- School counselors can help students process big emotions, navigate social relationships, and feel successful in school.
Lean on your team and encourage your student to ask for help when they need it.
- Care for Both Body and Mind
In recent years, I’ve felt encouraged to see mental and emotional health conversations popping up more and more in the CF community. I was lucky enough to co-chair the virtual conference, BreatheCon, in 2021, where we largely focused on mental health and how living with CF affects it.
Living with chronic illness and navigating sickness and changes comes with many mental and emotional health effects. It is important we teach students how to manage big emotions, practice coping skills, and regularly employ self-care strategies. These are things that can be learned. I’m always amazed by children who have been taught this from a young age. Here are some ideas that come to mind: Try meditating as a family, get outside for walks in nature, take extra time to savor your breakfast or dinner together, connect with your community, and, importantly, develop a gratitude practice.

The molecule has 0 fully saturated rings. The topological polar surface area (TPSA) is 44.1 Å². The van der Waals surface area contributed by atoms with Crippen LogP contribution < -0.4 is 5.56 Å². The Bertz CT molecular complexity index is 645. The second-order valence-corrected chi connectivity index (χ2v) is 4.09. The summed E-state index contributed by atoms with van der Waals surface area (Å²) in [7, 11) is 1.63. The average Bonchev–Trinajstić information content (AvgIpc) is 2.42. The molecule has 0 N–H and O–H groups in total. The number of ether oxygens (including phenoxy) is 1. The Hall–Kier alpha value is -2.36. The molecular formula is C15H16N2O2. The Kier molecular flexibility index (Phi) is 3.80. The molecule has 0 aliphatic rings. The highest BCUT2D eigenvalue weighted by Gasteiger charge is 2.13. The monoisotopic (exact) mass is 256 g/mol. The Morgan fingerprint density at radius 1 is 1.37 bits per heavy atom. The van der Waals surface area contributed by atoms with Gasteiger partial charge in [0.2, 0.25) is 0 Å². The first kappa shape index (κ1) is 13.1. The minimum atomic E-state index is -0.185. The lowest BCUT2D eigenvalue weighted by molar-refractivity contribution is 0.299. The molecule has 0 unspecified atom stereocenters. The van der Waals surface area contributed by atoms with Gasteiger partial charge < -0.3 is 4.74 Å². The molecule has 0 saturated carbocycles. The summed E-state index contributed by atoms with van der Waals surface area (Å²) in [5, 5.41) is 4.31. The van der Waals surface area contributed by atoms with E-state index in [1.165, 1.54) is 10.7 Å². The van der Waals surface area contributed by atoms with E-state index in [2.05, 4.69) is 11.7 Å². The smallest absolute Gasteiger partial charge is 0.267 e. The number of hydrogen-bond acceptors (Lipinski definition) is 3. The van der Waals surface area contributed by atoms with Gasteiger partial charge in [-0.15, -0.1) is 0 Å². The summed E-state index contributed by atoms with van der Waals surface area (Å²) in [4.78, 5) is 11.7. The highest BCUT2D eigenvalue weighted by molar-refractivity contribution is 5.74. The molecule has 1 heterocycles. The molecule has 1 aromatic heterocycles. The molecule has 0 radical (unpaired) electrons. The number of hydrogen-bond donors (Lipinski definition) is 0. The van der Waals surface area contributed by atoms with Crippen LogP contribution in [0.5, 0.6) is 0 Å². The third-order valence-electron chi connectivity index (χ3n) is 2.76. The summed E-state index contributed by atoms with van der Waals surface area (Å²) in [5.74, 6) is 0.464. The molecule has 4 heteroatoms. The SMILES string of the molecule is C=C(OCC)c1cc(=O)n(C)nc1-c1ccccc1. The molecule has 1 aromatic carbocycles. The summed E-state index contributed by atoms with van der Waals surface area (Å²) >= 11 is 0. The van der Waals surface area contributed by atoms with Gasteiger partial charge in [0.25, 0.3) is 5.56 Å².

- Choose What and How You Share About CF
This tip is particularly important for students going into middle and high school. I encourage families to have conversations about how much a student wants others at school to know about their CF. Some students love to share, advocate, get friends involved, and feel embraced by their school community. Others prefer a more private approach and don’t want people to know much, or anything at all, about their disease. Let’s encourage students to think about this and come to their own conclusion … and then respect what they choose. It is okay to be private and it is okay to be open. Our job is to support these students as they discover themselves and who they want to be.
From the bottom of my heart, I thank you for taking the time to learn about school counseling, your school community, and how you can best support your student this school year. Proactivity goes a long way and often leads to the best results. Navigating school-aged years with CF can feel challenging at times, but you are not alone. If you have any questions, comments, wonderings or just want to chat, please feel free to reach out to me or the plethora of supports available through the Cystic Fibrosis Foundation. This community is a beautiful thing, and I am so incredibly grateful to be a part of it.
Sarina Sandstrom Lynn